Friday, February 21, 2020

Closing Technology Labor Gaps with Supporting Veterans in STEM Careers Act

Congress recently passed the Supporting Veterans in STEM Careers Act and it will likely have an impact on available talent for the science and technology fields as well future university focus. The bill tries to help veterans find new technology and science training opportunities in fast growing and high paying careers. As the economy shifts to an Information Age a need to fuel innovating industries with updated and life long learning opportunities emerges.

What does the bill do?

The bill seeks to gap fill some of the shortages of STEM qualified people in the workforce by promoting and encouraging STEM study among veterans.

Why was it needed?

The technology industry is dying for talented employees and scientists to help push their industries forward. Considering the shortage of such workers in the U.S. and the heavy reliance on recruiting from overseas it makes sense to give veterans new skills to fill these holes. Its connecting a need and resource in the market (low levels of available talent and high quality potential candidates).

Veterans in STEM Careers Act indicates, "U.S. Bureau of Labor Statistics, 
employment in occupations related to STEM was projected to grow 
to more than 10 million between 2016 and 2026.\1\ In addition, 
in the next 5 years, between 1 million and 1.5 million members 
of the U.S. Armed Forces will leave the military, according to 
the Department of Defense. By a large margin, veterans cite 
finding employment as their most important need when returning 

Taking a fairly large block of people who are transitioning into jobs and helping them blossom makes sense. They are prime for retraining and putting to use their knowledge and skills for national growth. There are new and emerging technologies in artificial intelligence, military capabilities, data security, cyber warfare, technology industries and much more. The broad based applicability of such knowledge is helpful in maintaining national competitive advantages and shoring up those areas that are weak.

and it intends to.....

Address the participation of veterans in STEM 
        fields, including by making veterans eligible for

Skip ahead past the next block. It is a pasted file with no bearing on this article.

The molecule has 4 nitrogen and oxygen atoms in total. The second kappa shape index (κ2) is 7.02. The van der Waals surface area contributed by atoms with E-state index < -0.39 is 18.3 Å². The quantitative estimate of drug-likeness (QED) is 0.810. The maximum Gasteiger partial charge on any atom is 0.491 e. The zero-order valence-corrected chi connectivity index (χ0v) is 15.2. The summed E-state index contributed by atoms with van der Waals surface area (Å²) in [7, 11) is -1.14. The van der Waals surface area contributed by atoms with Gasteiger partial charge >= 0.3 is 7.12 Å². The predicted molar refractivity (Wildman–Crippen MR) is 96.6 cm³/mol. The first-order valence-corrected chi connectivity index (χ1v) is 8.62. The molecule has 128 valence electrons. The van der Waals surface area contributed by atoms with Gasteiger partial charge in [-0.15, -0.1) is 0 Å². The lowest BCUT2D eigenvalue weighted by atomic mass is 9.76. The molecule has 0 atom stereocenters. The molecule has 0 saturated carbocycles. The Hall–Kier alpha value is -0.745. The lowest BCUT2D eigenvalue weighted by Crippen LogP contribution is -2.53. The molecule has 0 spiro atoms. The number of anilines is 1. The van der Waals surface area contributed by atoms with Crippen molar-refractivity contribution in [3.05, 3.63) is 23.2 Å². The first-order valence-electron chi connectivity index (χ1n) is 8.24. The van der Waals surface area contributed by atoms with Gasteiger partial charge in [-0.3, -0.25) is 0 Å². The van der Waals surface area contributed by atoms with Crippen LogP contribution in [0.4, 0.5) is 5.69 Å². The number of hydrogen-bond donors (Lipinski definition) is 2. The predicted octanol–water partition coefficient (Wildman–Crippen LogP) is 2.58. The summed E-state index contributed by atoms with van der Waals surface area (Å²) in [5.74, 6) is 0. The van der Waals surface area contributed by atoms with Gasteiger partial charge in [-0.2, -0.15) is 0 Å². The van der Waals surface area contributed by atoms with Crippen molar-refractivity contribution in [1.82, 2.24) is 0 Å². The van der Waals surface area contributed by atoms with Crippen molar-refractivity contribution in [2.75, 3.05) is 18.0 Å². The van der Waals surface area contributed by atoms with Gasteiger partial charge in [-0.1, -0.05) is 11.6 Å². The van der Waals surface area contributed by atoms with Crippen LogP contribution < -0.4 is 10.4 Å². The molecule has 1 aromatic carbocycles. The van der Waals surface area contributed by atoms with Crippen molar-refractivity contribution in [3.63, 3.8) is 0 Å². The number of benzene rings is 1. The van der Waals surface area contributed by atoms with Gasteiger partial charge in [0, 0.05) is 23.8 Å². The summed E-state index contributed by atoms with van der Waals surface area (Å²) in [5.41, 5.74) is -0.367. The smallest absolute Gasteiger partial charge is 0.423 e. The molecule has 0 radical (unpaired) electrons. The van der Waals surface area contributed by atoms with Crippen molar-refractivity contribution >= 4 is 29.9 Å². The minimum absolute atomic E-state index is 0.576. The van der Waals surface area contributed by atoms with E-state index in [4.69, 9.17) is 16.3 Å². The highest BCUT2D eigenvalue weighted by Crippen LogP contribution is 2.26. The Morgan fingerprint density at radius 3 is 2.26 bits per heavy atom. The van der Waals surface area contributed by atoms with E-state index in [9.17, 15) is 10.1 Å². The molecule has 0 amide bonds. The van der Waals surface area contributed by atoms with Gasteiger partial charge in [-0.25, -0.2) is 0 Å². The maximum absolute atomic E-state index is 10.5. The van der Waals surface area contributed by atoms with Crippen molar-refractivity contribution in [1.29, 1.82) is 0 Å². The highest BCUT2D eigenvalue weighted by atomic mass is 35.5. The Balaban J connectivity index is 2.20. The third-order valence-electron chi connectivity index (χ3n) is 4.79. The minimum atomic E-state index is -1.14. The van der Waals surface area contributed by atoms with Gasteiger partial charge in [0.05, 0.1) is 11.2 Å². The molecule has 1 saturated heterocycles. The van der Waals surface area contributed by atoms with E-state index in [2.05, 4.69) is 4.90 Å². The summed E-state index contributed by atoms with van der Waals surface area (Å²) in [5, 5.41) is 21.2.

certain NSF programs.
   Direct NSF to (1) encourage veterans to study and 
        pursue careers in STEM and computer science in 
        coordination with other Federal agencies that serve 
        veterans, and (2) submit a plan to Congress for 
        enhancing veterans outreach.
   Require the National Science Board to provide in its 
        biennial report on indicators of the state of science 
        and engineering in the United States any available and 
        relevant data on veterans in science and engineering 
        careers or education programs.
   Require NSF to consider the ability of an 
        institution of higher education to recruit veterans in 
        those institutions' applications to participate in the 
        Robert Noyce Teacher Scholarship Program, NSF 
        fellowships and masters fellowships for mathematics and 
        science teachers, computer and network security 
        capacity building grants, and traineeship grants 
        leading to a doctorate degree in computer and network 
        security research.
   Establish or designate a working group in the Office 
        of Science and Technology Policy (OSTP) to coordinate 
        and develop Federal programs and policies for 
        transitioning and training veterans and military 
        spouses for STEM careers.
   Direct the Government Accountability Office (GAO) to 
        conduct a study on the academic success rates of 
        student veterans pursuing STEM degrees and barriers 
        faced by such students in that pursuit.

You can see from the bill there is an attempt to push up sciences in general as well as encourage science academics to produce worthwhile outcomes. In addition, there is additional emphasis on supporting Doctorates in these fields (U.S. has current shortage). Much of the bill also begins to collect and consolidate information and willful coordination among the actors that recruit, teach, and employ veterans. At its core it formalizes a path that improves the market through helping veterans improve their market position and quality of life.

Serving one's nation can be done in many ways. Military veterans have already shown they are willing to put themselves in harm's way to protect their nation and her ideals. They are equally likely to take up new career training and education opportunities that lead to greater employability down the road. The market is changing and the need to encourage adaptations in the labor pool is also needed to meet the needs of a Data Era.

Universities might also want to consider their responsibility in preparing graduates to take on new fields. It isn't only about getting them a degree and pushing them out into industry. Those days have changed. Institutions of higher learning will need to consider how to continue to serve their stakeholders by helping students become life long learners that come back over and over to update their abilities. The bill may help veterans specifically but also can influence the place STEM has in university programs.

SUPPORTING VETERANS IN STEM CAREERS ACT; Congressional Record Vol. 166, No. 17

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